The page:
There are several ways coal companies skirt the requirement to post bonds that are adequate to fully fund mounting reclamation needs across the region.

Most egregious is the practice of self-bonding, by which a mine operator simply swears that they are capable of handling the cost of reclamation, without any actual transfer of cash into a secured account, and regulators agree based on the company’s current financial health. Virginia outlawed this practice in 2016, but self-bonds are still in effect for 20 permits in the state that are held by the family of West Virginia Gov. Jim Justice.

Pool-bonding is when a company posts only a portion of a mine’s estimated cost of reclamation into a pooled fund with other companies, on the assumption that while some bond forfeitures may occur, the total fund will remain solvent — a premise that is refuted in The Alliance for Appalachia’s 2018 report, as well as a 2012 study funded by the state of Virginia. There are many pool-bonded mines in Virginia, including four permits held by Revelation.

The specific permits involved in the current Blackjewel and Revelation bond forfeitures are all bonded at the full cost of reclamation work — or at least what the DMME estimates that cost to be. For the Aily Branch mine, that figure is $10,747,600. These bonds are also backed up by sureties, which are insurance policies guaranteeing the payment of a debt.

The long history of violations on the Aily Branch permit provided the state of Virginia with ample cause to initiate bond forfeiture at an earlier stage when Revelation at least presented itself as financially sound. Instead, regulators allowed the company a lenient compliance schedule, which has now extended into the company’s bankruptcy.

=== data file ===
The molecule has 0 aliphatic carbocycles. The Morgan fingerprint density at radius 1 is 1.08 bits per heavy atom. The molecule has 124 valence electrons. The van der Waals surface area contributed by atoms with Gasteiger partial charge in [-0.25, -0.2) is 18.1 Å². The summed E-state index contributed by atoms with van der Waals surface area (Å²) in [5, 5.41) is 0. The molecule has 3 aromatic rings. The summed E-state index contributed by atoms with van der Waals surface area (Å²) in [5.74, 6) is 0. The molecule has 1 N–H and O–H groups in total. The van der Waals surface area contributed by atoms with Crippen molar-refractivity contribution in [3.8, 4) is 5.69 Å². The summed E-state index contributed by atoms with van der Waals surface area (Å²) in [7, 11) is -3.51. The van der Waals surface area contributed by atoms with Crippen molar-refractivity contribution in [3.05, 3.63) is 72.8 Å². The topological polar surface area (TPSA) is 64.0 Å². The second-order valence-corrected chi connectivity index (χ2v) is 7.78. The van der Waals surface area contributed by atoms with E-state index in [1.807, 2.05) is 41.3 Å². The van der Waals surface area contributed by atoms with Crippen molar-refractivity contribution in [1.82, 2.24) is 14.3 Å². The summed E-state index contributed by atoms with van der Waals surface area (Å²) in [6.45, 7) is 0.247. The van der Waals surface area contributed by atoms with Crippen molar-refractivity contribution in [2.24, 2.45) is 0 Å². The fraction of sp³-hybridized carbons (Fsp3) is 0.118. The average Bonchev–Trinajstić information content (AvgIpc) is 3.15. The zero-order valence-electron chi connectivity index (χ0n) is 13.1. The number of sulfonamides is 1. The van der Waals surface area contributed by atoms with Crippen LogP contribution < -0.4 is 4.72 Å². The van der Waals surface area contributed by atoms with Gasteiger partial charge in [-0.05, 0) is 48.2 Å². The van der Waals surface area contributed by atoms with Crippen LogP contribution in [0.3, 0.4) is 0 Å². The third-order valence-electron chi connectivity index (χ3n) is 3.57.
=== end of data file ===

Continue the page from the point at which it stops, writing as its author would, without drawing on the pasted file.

This should be a cautionary tale for the DMME and Virginia Gov. Ralph Northam, as other companies — notably, but not limited to, those associated with West Virginia Gov. Jim Justice — are currently on the same path towards insolvency. If, and quite possibly when, permits are revoked for Gov. Justice’s family’s self-bonded mines, the DMME would assume $195 million in cleanup costs with no funds to perform the necessary work.

Mystery Timeline

The DMME gave Revelation and Blackjewel, as well as their surety providers Indemnity National Insurance Company and Lexon Insurance Company, 30 days from the initiation of bond forfeitures to request a hearing reviewing the forfeiture decisions. The surety companies have requested a meeting to discern if they would like to take on reclamation of the permits in question or simply release the bond to the DMME. The agency is not considering this meeting to be a request for a formal hearing — such a hearing would allow a surety company, or permittee, to contest a forfeiture decision.